Reposted with permission from Oil Change International.

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Numerous studies have tracked these shifting ranges, looked at the importance of wildlife corridors to protect these migrations, and identified climate refugia where some species may find a safer climatic haven.

"There's a huge amount of scientific literature about where species will have to move as the climate warms," says U.C. Berkeley biogeographer Matthew Kling. "But there hasn't been much work in terms of actually thinking about how they're going to get there — at least not when it comes to wind-dispersed plants."

Kling and David Ackerly, professor and dean of the College of Natural Resources at U.C. Berkeley, have taken a stab at filling this knowledge gap. Their recent study, published in Nature Climate Change, looks at the vulnerability of wind-dispersed species to climate change.

It's an important field of research, because while a fish can more easily swim toward colder waters, a tree may find its wind-blown seeds landing in places and conditions where they're not adapted to grow.

Kling is careful to point out that the researchers weren't asking how climate change was going to change wind; other research suggests there likely won't be big shifts in global wind patterns.

Instead the study involved exploring those wind patterns — including direction, speed and variability — across the globe. The wind data was then integrated with data on climate variation to build models trying to predict vulnerability patterns showing where wind may either help or hinder biodiversity from responding to climate change.

One of the study's findings was that wind-dispersed or wind-pollinated trees in the tropics and on the windward sides of mountain ranges are more likely to be vulnerable, since the wind isn't likely to move those dispersers in the right direction for a climate-friendly environment.

The researchers also looked specifically at lodgepole pines, a species that's both wind-dispersed and wind-pollinated.

They found that populations of lodgepole pines that already grow along the warmer and drier edges of the species' current range could very well be under threat due to rising temperatures and related climate alterations.

"As temperature increases, we need to think about how the genes that are evolved to tolerate drought and heat are going to get to the portions of the species' range that are going to be getting drier and hotter," says Kling. "So that's what we were able to take a stab at predicting and estimating with these wind models — which populations are mostly likely to receive those beneficial genes in the future."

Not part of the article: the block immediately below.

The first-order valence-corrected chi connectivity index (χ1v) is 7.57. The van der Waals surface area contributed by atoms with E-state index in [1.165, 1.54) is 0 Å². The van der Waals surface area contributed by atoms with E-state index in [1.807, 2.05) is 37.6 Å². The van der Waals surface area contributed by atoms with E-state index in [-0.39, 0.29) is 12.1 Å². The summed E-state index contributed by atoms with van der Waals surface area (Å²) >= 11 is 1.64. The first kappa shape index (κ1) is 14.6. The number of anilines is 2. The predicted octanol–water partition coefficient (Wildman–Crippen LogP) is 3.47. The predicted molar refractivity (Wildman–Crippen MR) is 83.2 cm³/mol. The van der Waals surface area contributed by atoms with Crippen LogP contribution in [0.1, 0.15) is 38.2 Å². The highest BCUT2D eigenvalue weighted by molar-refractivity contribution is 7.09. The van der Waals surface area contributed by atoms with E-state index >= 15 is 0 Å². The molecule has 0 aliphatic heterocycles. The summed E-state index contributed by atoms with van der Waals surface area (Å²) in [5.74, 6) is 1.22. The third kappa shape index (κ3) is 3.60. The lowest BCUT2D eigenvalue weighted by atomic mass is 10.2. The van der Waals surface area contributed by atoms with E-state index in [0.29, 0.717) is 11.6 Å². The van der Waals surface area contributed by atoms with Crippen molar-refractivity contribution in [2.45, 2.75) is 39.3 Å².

That's important, he says, because wind-dispersed species like pines, willows and poplars are often keystone species whole ecosystems depend upon — especially in temperate and boreal forests.

And there are even more plants that rely on pollen dispersal by wind.

"That's going to be important for moving genes from the warmer parts of a species' range to the cooler parts of the species' range," he says. "This is not just about species' ranges shifting, but also genetic changes within species."

Kling says this line of research is just beginning, and much more needs to be done to test these models in the field. But there could be important conservation-related benefits to that work.

"All these species and genes need to migrate long distances and we can be thinking more about habitat connectivity and the vulnerability of these systems," he says.

The more we learn, the more we may be able to do to help species adapt.

"The idea is that there will be some landscapes where the wind is likely to help these systems naturally adapt to climate change without much intervention, and other places where land managers might really need to intervene," he says. "That could involve using assisted migration or assisted gene flow to actually get in there, moving seeds or planting trees to help them keep up with rapid climate change."


Tara Lohan is deputy editor of The Revelator and has worked for more than a decade as a digital editor and environmental journalist focused on the intersections of energy, water and climate. Her work has been published by The Nation, American Prospect, High Country News, Grist, Pacific Standard and others. She is the editor of two books on the global water crisis. http://twitter.com/TaraLohan

Reposted with permission from The Revelator.

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The last of the woolly rhinos went extinct in Siberia nearly 14,000 years ago, just when the Earth's climate began changing from its frozen conditions to something warmer, wetter and less favorable to the large land mammal. DNA tests conducted by scientists on 14 well-preserved rhinos point to rapid warming as the culprit, CNN reported.

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To figure out the cause of the woolly rhinos' extinction, scientists examined DNA from different rhinos across Siberia. The tissue, bone and hair samples allowed them to deduce the population size and diversity for tens of thousands of years prior to extinction, CNN reported.

Researchers spent years exploring the Siberian permafrost to find enough samples. Then they had to look for pristine genetic material, Smithsonian Magazine reported.